August 7, 2009

Last night I went to a Mixed Martial Arts (MMA) fight with The Southeastern Fight League. Mixed martial Arts are a variety of different martial arts such as MMA grappling, JKA Shotokan Karate-Do, Judo, Brazilian Jiu-Jitsu, Muay Thai Kickboxing. This style of fighting has gained popularity with well known Ultimate Fighting Championship (UFC). MMA is intense fighting. The fights are held in an octagonal competition mat with a chain link cage. I’ve watched some UFC matches on television, last night was the first time I watched matches live. A friend of mine, Steve Baxley owns the venue, Southeastern Fight Center and started the Wolfpack MMA Dothan.

The line up for the night was for five fights. It was held in a new building on the outskirts of town. The building did not have air condition and it was hot. The air was thick with humidity and anticipation. Before the fights the fighters were warming up behind a black curtain. Through a break in the curtain I could see the fighters prepare. They prepare by punching pads and show their true personalities that pump up the testosterone and mental attitude to get into the cage. These fights have just a handful of rules:

Commission approved gloves

Weight classes

Time limits and rounds

Mandatory drug testing

No head butting or kicking to the downed opponent

No knees to the head of a downed opponent

No downward point of the elbow strikes

No strikes to the spine or the back of the head

No groin or throat strikes

State Athletic Commission approval in such major states as New Jersey, Nevada, Florida & Louisiana.

I had a front row seat right in line for blood and sweat splatter. I picked the spot because it was in line with a fan, (did I mention that it was HOT??) The building was crowded. Upon entry you could choose admission for sitting or standing. I chose sitting. I wasn’t sure how long these matches lasted and if the heat got to be too much I certainly wanted a seat. There were special effects lighting and a DJ/ announcer playing heavy metal music. The Southeastern Fight League fights draw a large crowd locally. The fights can have an attendance of close to 300 people. That’s the reason for the new building. The owner used to have the fights at his dojo but there was not enough room.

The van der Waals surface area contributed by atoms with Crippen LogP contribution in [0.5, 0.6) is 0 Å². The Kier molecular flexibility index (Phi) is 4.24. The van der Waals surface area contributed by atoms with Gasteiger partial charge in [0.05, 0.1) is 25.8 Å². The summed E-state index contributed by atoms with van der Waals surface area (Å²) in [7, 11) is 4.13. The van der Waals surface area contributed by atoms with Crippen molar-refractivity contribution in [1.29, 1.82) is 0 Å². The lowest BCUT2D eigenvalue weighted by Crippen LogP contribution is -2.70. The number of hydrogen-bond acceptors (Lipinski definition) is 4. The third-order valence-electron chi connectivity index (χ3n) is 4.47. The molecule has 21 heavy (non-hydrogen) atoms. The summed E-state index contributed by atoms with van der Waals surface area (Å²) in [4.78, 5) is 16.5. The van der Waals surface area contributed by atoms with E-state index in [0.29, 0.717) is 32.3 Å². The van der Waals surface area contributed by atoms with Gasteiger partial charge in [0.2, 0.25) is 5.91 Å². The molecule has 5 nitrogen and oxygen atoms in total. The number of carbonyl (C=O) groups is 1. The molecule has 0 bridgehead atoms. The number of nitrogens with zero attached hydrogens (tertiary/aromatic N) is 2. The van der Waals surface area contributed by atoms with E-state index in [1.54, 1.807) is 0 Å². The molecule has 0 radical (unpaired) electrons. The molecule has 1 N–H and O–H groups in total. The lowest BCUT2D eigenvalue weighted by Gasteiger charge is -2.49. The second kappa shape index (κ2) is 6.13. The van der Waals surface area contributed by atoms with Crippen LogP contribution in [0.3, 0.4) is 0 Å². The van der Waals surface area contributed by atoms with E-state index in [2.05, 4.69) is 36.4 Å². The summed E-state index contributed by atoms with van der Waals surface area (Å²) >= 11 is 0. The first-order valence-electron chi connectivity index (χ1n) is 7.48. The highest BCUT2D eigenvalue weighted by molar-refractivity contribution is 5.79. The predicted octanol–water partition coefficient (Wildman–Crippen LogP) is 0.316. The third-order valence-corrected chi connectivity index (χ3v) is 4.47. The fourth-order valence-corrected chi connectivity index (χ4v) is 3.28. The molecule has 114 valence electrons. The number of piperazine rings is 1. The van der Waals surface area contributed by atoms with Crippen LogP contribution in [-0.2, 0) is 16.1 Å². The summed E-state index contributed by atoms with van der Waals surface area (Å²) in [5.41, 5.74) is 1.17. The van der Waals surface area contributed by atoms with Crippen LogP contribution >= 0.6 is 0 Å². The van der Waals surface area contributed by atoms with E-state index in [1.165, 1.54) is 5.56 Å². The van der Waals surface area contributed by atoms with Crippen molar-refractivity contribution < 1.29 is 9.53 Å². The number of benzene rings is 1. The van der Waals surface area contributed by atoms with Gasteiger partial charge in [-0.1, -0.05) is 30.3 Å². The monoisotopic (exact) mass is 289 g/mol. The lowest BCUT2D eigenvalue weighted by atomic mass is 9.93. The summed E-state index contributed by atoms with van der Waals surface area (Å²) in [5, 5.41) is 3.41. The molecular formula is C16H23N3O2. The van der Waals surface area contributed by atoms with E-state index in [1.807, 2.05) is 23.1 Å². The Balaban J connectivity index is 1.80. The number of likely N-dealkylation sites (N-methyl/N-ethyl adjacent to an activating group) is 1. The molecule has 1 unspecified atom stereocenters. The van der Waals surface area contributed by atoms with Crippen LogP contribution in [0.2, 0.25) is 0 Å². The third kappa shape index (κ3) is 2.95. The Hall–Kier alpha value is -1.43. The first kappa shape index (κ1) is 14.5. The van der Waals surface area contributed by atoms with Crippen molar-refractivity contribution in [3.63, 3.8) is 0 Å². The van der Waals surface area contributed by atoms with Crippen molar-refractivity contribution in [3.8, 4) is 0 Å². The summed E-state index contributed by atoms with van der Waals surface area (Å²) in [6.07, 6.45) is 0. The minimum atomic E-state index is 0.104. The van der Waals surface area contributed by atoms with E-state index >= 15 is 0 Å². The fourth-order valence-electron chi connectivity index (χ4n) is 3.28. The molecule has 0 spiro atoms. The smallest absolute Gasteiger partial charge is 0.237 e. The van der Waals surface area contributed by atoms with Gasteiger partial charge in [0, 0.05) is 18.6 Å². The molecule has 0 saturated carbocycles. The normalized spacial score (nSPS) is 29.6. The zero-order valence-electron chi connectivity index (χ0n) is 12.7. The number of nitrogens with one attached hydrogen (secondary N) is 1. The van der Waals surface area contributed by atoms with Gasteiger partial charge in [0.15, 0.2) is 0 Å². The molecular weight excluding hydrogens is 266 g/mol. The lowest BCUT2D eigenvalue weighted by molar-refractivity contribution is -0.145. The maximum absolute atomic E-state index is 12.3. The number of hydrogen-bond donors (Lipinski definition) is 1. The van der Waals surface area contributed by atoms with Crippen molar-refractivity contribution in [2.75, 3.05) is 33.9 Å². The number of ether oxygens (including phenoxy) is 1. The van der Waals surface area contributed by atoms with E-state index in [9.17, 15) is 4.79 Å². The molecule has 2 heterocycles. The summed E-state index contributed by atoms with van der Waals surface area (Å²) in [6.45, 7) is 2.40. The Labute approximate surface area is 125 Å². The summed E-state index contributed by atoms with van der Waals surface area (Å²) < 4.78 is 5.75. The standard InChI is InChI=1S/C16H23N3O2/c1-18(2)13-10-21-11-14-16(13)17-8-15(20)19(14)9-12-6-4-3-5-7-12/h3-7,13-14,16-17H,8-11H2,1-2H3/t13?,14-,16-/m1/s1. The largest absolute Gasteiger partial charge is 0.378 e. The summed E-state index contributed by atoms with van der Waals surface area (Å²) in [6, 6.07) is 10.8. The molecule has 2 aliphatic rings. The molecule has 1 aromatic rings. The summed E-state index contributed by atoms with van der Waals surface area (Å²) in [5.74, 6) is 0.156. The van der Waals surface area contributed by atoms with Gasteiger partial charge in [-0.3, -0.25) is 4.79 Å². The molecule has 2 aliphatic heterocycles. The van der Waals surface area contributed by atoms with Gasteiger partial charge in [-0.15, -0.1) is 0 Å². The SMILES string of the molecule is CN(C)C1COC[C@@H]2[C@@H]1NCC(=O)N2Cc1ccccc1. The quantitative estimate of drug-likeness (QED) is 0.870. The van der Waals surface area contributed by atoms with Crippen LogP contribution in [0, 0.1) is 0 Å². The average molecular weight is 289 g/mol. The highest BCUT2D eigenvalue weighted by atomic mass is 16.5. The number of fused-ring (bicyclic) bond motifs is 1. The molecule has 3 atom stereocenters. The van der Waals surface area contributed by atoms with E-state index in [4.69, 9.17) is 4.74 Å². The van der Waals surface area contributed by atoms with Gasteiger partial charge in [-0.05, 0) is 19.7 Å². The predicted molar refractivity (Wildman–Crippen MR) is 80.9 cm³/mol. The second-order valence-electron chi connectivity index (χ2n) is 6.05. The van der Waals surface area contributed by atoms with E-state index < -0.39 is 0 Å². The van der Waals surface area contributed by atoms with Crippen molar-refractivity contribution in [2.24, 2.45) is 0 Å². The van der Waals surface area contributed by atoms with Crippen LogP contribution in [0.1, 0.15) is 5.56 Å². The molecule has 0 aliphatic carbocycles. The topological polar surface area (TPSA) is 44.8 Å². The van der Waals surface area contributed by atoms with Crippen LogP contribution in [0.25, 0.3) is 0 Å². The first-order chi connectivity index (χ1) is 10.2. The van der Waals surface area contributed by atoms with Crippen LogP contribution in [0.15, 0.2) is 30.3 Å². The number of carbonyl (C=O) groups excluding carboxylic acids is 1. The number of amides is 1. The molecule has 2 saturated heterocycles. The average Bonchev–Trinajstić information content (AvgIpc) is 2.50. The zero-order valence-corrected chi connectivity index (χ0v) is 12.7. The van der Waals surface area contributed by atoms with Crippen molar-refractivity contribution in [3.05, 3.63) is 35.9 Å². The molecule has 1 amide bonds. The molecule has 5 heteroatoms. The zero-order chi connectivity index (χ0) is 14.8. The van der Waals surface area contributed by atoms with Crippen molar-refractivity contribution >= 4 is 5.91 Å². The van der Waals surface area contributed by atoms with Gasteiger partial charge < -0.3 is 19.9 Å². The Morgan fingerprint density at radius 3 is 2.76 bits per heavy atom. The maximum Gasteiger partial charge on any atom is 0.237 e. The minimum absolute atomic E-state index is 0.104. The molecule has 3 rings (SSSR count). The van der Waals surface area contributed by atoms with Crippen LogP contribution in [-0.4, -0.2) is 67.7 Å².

One of the trainers promoting his fighters, told me who to watch to win. Wayne the Insane and Rash guard. I met Wayne the Insane waiting in line for the unisex restroom. He was a scrappy kid and was calm and collected for someone with a name like “Wayne the Insane.” I asked him if he was nervous. He said he didn’t get nervous. I believed him.

The event started out with a presentation of the fighting style taught by the MMA Wolfpack. I have little knowledge of how these fights are won. Intense wrestling with kneeing and punches to the face and torso, arm twisting, and slamming into the chain link. At first thought I wondered if the way to win was the same as wrestling, where the opponent had to be held down by both shoulders for a count. I was wrong. There are two ways to win – a tap out, where the loser knows he’s met his match under a great deal of pain without any way to get out from his opponent. The second way to win is a knock out.